Marti Moore
Martie Moore

Shared governance is a dynamic employee-leader partnership that promotes collaboration, shared decision making and accountability for improving quality of care, safety, and enhancing work life. Through consulting with long-term care administrators and nursing directors, I have found there is little utilization of shared governance. 

Yet there is a deep desire to elevate employee engagement and to create healthy workplaces that attract and maintain their workforces. Shared governance is a strategic action that will meet leaders’ needs to transform their work environments.  

There is definitely movement needed to get where we want and need to be in long-term care.

Shared governance requires different actions and thinking of leaders. It incorporates commitment to the value of facilitative leadership and shared decision-making among key stakeholders about issues that affect one’s work. Decentralized decision-making and everyone having a “voice” can be practiced in almost any setting, even those outside of healthcare. 

There are many ways to implement shared governance. Salient features of a shared governance model include: partnership between employees and leadership; inclusion of input from all impacted stakeholders; aiming for consensus decisions but having a back-up plan if you cannot reach consensus; being facilitative rather than directive; listening to all perspectives as much as possible; shared accountability; team ownership; and flexibility within boundaries.  Examples of shared governance “vehicles” are: unit and clinic councils and task forces. Even surveys seeking input are part of the aspects of a shared governance model.  

Evidence tells us that the most successful shared governance bodies are those that have at least 6 structural elements:

  • a charter, including outlining the boundaries of decision-making;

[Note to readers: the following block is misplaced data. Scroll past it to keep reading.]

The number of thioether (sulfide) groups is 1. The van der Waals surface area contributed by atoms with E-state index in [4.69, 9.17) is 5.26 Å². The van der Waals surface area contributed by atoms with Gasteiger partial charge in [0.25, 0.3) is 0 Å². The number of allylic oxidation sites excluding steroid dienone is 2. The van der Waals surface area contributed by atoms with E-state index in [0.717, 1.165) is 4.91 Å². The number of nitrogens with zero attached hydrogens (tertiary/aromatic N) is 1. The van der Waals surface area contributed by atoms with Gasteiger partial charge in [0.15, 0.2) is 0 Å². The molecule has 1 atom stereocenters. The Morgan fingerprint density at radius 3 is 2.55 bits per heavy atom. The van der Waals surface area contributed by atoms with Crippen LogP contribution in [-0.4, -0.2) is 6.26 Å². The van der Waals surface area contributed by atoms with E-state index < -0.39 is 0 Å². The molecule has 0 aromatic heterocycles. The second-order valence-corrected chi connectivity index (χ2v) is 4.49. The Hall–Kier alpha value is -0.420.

• collaboration between staff co-chairs and leaders;
  • regular meetings with a formal means of communication to all staff;
  • mutually planned agendas (co-chairs and manager) distributed before the meetings;
  • ground rules of how to work together, be it in-person meetings or online meetings;
  • striving for consensus decisions, meaning that everyone agrees to support them after having discussed the options. 

Shared governance may look different in different settings but the outcomes are the same: a feeling of having been heard and included in decisions that directly impact individuals whenever possible.  

Last month I wrote about transformational leadership.  Utilizing the components of transformational leadership outlined in that article, along with the elements of shared decision-making among employees, leaders can help promote a work environment that creates engagement, retention and sustained performance.  

I have included additional resources to aid in creating the work environment that we all want to be a part of and make a difference to those we serve:

An oldie but a goodie — great framework and tools to get you started: “Partnership Council Field Book,” Bonnie Wesorick, Laurie Shiparski, Michelle Troseth, and Kathy Wyngarden, 1997 

To redesign tired and struggling models: “Rethinking Your Unit Council Structure:  an innovative approach to professional governance in healthcare,” Beth Browder, Gilbert Fuentes, Roxanne Holm, Deborah Macy, Jacqui Middlemiss, 2019

Another source to assist: “Shared Governance That Works,” Gen Guanci, Marky Medeiros., 2018.

Martie L. Moore, MAOM, RN, CPHQ, has been an executive healthcare leader for more than 20 years. She has served on advisory boards for the National Pressure Ulcer Advisory Panel and the American Nurses Association, and she currently serves on the Dean’s Advisory Board at the University of Central Florida College of Nursing. She recently was honored by Saint’s Martin’s University with an honorary doctorate degree for her service and accomplishments in advancing healthcare.